Q&A / 

Asphalt Paving Material

There are different types of mixes of asphalt paving materials. The type and quality of asphalt cement and the size of the aggregate (rocks) account for the differences. The smaller the aggregate, the weaker the finished product will be. Most people want a very smooth finished surface. This requires the mixture to have smaller aggregate. If this is what you want, your installer may have to install two layers of paving material. The first layer will be slightly thicker and have slightly larger rocks. The finish layer will be thinner (1 to 1 1/4 inches) and have smaller stones and coarse sand. Always make sure that a tack coat of asphalt is used between layers. This acts as a glue to bond the layers together. A tack coat is not necessary if the second layer is applied shortly after the first layer.

If you are repaving an existing driveway, beware of reflection cracks! Reflection cracks are cracks that develop in the new pavement directly above existing cracks in the old pavement. This is a big problem if you install asphalt paving over concrete. The latest technology suggests that a few days after the blacktop is installed, you should consider saw cutting slots in the new blacktop directly above the existing cracks. These sawcuts will be straight and can be filled with a flexible crack sealer.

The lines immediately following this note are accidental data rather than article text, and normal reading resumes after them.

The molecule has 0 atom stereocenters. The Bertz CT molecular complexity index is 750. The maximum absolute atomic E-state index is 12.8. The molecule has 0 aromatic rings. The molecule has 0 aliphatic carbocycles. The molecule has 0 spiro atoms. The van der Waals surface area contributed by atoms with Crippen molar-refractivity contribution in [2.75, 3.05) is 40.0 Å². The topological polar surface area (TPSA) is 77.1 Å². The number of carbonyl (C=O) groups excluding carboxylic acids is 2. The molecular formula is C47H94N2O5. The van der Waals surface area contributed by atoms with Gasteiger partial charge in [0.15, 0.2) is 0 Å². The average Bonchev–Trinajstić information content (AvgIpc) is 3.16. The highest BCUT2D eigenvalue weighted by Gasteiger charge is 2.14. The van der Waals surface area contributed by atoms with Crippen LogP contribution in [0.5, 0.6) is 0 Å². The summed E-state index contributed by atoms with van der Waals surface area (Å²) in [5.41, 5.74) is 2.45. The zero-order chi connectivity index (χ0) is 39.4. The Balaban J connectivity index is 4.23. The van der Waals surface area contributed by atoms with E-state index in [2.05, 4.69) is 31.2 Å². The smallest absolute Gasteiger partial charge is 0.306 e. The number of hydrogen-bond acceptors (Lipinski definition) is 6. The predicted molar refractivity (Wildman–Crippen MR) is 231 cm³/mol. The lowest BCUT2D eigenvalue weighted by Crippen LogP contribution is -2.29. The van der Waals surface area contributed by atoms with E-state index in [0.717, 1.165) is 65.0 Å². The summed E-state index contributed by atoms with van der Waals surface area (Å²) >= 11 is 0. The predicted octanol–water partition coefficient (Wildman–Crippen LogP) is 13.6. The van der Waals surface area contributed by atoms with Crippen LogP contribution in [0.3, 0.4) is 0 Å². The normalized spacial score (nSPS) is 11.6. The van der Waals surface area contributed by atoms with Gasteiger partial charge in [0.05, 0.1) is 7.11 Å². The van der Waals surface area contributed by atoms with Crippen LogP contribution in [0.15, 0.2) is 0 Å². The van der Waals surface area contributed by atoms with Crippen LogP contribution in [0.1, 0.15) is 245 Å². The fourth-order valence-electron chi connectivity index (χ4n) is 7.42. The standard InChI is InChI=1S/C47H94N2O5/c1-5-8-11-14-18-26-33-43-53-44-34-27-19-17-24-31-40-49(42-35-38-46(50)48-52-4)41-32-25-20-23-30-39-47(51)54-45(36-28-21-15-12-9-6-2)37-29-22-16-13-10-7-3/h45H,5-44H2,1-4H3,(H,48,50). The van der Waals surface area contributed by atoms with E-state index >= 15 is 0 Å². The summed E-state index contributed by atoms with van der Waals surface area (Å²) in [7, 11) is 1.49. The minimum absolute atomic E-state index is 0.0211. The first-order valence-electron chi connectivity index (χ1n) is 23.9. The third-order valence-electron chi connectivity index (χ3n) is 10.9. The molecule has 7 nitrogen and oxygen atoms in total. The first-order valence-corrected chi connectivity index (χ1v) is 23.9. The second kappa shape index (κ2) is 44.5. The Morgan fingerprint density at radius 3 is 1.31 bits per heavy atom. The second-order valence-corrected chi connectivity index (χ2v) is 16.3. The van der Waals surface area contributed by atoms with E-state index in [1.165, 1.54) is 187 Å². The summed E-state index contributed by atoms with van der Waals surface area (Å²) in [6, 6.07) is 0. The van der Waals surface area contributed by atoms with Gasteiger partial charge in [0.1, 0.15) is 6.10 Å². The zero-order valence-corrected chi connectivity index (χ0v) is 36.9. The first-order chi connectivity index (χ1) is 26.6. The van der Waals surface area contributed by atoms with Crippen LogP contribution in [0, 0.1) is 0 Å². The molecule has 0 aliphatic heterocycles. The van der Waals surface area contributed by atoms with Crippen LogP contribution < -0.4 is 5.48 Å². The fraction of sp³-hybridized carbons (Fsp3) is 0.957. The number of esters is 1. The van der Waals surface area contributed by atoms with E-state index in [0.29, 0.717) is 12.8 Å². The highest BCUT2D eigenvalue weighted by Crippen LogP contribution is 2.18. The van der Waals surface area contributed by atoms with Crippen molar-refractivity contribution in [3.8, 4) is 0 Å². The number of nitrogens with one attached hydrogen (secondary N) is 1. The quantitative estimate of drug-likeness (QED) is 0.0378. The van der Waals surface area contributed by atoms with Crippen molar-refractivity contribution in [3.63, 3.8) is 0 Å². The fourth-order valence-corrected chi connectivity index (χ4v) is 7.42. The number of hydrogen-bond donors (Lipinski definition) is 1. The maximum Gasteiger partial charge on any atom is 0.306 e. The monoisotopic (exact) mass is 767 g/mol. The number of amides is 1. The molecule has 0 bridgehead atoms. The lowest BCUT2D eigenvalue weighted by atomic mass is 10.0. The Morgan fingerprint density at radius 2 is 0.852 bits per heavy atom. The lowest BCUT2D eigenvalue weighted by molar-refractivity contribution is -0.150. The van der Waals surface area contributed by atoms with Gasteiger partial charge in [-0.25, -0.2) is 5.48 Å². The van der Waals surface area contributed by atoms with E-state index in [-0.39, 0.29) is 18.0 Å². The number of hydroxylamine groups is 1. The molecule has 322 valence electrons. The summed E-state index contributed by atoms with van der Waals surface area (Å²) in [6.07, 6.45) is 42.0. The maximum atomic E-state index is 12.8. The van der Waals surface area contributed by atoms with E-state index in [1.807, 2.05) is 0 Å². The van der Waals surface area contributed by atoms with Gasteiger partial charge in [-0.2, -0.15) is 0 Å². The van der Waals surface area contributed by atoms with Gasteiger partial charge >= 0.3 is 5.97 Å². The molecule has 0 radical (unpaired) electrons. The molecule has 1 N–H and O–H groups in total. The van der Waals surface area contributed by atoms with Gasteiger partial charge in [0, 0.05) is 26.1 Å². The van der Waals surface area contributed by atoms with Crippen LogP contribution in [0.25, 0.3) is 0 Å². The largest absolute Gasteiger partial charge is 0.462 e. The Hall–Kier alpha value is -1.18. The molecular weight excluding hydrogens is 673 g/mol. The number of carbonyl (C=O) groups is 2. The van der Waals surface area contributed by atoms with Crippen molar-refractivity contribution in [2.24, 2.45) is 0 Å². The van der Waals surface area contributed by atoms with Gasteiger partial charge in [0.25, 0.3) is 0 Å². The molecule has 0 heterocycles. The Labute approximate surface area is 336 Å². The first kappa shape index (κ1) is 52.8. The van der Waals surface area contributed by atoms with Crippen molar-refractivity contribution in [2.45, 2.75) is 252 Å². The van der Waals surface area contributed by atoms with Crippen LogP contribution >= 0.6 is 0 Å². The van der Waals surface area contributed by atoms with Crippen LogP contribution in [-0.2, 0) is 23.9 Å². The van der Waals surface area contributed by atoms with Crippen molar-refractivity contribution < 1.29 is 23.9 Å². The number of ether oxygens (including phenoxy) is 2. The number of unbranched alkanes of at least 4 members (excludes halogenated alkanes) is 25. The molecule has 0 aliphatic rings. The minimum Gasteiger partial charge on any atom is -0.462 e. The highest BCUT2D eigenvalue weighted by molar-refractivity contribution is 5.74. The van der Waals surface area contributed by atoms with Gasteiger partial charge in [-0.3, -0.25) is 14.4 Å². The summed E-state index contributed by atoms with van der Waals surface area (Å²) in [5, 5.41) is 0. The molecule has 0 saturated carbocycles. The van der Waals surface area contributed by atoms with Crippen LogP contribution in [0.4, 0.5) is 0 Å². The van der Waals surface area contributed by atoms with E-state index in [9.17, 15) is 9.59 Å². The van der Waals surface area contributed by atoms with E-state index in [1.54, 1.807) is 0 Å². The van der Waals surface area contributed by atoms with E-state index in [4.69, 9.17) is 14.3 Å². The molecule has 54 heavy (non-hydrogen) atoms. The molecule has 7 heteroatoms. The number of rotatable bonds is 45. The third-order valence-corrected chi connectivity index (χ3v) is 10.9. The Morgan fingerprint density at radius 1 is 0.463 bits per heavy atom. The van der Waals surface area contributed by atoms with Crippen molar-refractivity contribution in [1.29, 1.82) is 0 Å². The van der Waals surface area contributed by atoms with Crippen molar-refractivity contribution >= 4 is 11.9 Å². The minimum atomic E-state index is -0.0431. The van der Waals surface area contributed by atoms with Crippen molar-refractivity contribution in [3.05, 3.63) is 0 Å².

If repaving, absolutely make sure that all dust and dirt is removed from the old surface. Remove all vegetation from cracks and the edge of the driveway as well. Be sure to fill any low spots with patching material prior to applying the finish layer of blacktop.

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Sealing & Maintenance

Many associations recommend that you seal your new driveway one year after it is installed. Be sure to use a high quality commercial bituminous water emulsion sealer. If your drive is on a hill, consider using a sealer which contains sand.

Do not seal your driveway every year! Sealers are coatings, just like paint. You can easily apply too much and the coatings will begin to crack and peel. Only reseal the driveway after you can clearly see that the old sealer is wearing. When the color of the aggregate (rocks) begins to show, it is time to reseal. Because the sealer will wear off faster in areas where there is foot and car traffic, apply sealer to the non-traffic areas a little thinner. Otherwise, you will begin to get a buildup of sealer which may begin to crack and peel.


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